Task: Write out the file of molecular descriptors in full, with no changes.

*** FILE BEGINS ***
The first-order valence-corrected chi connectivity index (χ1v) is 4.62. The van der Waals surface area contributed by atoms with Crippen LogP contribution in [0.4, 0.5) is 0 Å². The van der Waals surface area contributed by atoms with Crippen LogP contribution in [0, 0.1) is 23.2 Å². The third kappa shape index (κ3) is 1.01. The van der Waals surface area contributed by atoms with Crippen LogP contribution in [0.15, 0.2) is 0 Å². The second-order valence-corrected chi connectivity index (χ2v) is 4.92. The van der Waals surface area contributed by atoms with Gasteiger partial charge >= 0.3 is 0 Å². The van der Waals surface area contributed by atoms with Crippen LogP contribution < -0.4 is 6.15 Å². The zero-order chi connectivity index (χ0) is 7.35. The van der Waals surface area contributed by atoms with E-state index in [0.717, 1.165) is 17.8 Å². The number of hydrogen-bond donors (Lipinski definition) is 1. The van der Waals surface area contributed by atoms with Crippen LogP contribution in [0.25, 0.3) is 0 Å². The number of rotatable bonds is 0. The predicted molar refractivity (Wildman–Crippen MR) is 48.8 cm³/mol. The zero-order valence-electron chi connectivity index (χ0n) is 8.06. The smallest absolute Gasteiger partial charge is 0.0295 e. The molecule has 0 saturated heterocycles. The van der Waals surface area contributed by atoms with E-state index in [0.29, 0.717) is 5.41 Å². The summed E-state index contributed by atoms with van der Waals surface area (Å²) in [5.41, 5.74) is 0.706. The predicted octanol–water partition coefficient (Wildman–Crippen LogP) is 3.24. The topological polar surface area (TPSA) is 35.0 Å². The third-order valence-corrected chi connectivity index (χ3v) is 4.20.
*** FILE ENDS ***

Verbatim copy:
The first-order valence-corrected chi connectivity index (χ1v) is 4.62. The van der Waals surface area contributed by atoms with Crippen LogP contribution in [0.4, 0.5) is 0 Å². The van der Waals surface area contributed by atoms with Crippen LogP contribution in [0, 0.1) is 23.2 Å². The third kappa shape index (κ3) is 1.01. The van der Waals surface area contributed by atoms with Crippen LogP contribution in [0.15, 0.2) is 0 Å². The second-order valence-corrected chi connectivity index (χ2v) is 4.92. The van der Waals surface area contributed by atoms with Gasteiger partial charge >= 0.3 is 0 Å². The van der Waals surface area contributed by atoms with Crippen LogP contribution < -0.4 is 6.15 Å². The zero-order chi connectivity index (χ0) is 7.35. The van der Waals surface area contributed by atoms with E-state index in [0.717, 1.165) is 17.8 Å². The number of hydrogen-bond donors (Lipinski definition) is 1. The van der Waals surface area contributed by atoms with Crippen LogP contribution in [0.25, 0.3) is 0 Å². The number of rotatable bonds is 0. The predicted molar refractivity (Wildman–Crippen MR) is 48.8 cm³/mol. The zero-order valence-electron chi connectivity index (χ0n) is 8.06. The smallest absolute Gasteiger partial charge is 0.0295 e. The molecule has 0 saturated heterocycles. The van der Waals surface area contributed by atoms with E-state index in [0.29, 0.717) is 5.41 Å². The summed E-state index contributed by atoms with van der Waals surface area (Å²) in [5.41, 5.74) is 0.706. The predicted octanol–water partition coefficient (Wildman–Crippen LogP) is 3.24. The topological polar surface area (TPSA) is 35.0 Å². The third-order valence-corrected chi connectivity index (χ3v) is 4.20.